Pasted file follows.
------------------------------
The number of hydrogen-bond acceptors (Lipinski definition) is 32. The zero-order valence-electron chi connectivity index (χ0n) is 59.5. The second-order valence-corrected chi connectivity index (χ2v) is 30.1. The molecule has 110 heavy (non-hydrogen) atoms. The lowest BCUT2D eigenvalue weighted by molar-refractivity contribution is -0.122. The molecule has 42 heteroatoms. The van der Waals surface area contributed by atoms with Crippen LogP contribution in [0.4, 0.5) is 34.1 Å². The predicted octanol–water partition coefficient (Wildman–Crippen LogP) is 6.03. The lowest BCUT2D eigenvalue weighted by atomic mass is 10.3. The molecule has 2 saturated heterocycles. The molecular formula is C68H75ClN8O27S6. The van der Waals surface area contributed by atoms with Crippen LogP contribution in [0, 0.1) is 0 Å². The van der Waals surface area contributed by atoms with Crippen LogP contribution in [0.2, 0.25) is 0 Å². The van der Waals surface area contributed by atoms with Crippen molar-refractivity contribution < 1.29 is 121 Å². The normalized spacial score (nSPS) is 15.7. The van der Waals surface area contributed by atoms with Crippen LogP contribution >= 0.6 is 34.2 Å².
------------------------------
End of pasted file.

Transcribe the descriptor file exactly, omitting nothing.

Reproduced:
The number of hydrogen-bond acceptors (Lipinski definition) is 32. The zero-order valence-electron chi connectivity index (χ0n) is 59.5. The second-order valence-corrected chi connectivity index (χ2v) is 30.1. The molecule has 110 heavy (non-hydrogen) atoms. The lowest BCUT2D eigenvalue weighted by molar-refractivity contribution is -0.122. The molecule has 42 heteroatoms. The van der Waals surface area contributed by atoms with Crippen LogP contribution in [0.4, 0.5) is 34.1 Å². The predicted octanol–water partition coefficient (Wildman–Crippen LogP) is 6.03. The lowest BCUT2D eigenvalue weighted by atomic mass is 10.3. The molecule has 2 saturated heterocycles. The molecular formula is C68H75ClN8O27S6. The van der Waals surface area contributed by atoms with Crippen LogP contribution in [0, 0.1) is 0 Å². The van der Waals surface area contributed by atoms with Crippen LogP contribution in [0.2, 0.25) is 0 Å². The van der Waals surface area contributed by atoms with Crippen molar-refractivity contribution < 1.29 is 121 Å². The normalized spacial score (nSPS) is 15.7. The van der Waals surface area contributed by atoms with Crippen LogP contribution >= 0.6 is 34.2 Å².